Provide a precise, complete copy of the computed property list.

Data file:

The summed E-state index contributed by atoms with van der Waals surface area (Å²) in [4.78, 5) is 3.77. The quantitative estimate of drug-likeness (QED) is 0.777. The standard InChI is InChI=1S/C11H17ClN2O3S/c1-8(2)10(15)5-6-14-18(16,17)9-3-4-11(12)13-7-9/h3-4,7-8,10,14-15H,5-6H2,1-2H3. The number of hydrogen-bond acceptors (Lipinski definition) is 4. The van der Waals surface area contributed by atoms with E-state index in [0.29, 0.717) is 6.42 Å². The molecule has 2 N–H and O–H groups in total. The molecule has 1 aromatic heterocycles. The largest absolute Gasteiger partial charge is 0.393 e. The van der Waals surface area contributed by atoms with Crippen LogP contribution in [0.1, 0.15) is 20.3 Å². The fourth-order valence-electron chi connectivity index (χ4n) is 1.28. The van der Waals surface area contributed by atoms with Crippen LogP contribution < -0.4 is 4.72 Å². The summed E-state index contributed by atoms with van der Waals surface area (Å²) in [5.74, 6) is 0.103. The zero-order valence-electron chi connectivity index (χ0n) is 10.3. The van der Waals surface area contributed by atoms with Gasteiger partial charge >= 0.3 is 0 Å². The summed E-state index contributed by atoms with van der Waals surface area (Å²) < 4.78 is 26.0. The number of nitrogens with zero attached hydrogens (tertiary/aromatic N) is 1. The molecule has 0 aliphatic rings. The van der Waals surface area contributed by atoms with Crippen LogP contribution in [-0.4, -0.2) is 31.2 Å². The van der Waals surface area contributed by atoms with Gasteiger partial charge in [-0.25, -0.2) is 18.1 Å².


The summed E-state index contributed by atoms with van der Waals surface area (Å²) in [4.78, 5) is 3.77. The quantitative estimate of drug-likeness (QED) is 0.777. The standard InChI is InChI=1S/C11H17ClN2O3S/c1-8(2)10(15)5-6-14-18(16,17)9-3-4-11(12)13-7-9/h3-4,7-8,10,14-15H,5-6H2,1-2H3. The number of hydrogen-bond acceptors (Lipinski definition) is 4. The van der Waals surface area contributed by atoms with E-state index in [0.29, 0.717) is 6.42 Å². The molecule has 2 N–H and O–H groups in total. The molecule has 1 aromatic heterocycles. The largest absolute Gasteiger partial charge is 0.393 e. The van der Waals surface area contributed by atoms with Crippen LogP contribution in [0.1, 0.15) is 20.3 Å². The fourth-order valence-electron chi connectivity index (χ4n) is 1.28. The van der Waals surface area contributed by atoms with Crippen LogP contribution < -0.4 is 4.72 Å². The summed E-state index contributed by atoms with van der Waals surface area (Å²) in [5.74, 6) is 0.103. The zero-order valence-electron chi connectivity index (χ0n) is 10.3. The van der Waals surface area contributed by atoms with Gasteiger partial charge >= 0.3 is 0 Å². The summed E-state index contributed by atoms with van der Waals surface area (Å²) < 4.78 is 26.0. The number of nitrogens with zero attached hydrogens (tertiary/aromatic N) is 1. The molecule has 0 aliphatic rings. The van der Waals surface area contributed by atoms with Crippen LogP contribution in [-0.4, -0.2) is 31.2 Å². The van der Waals surface area contributed by atoms with Gasteiger partial charge in [-0.25, -0.2) is 18.1 Å².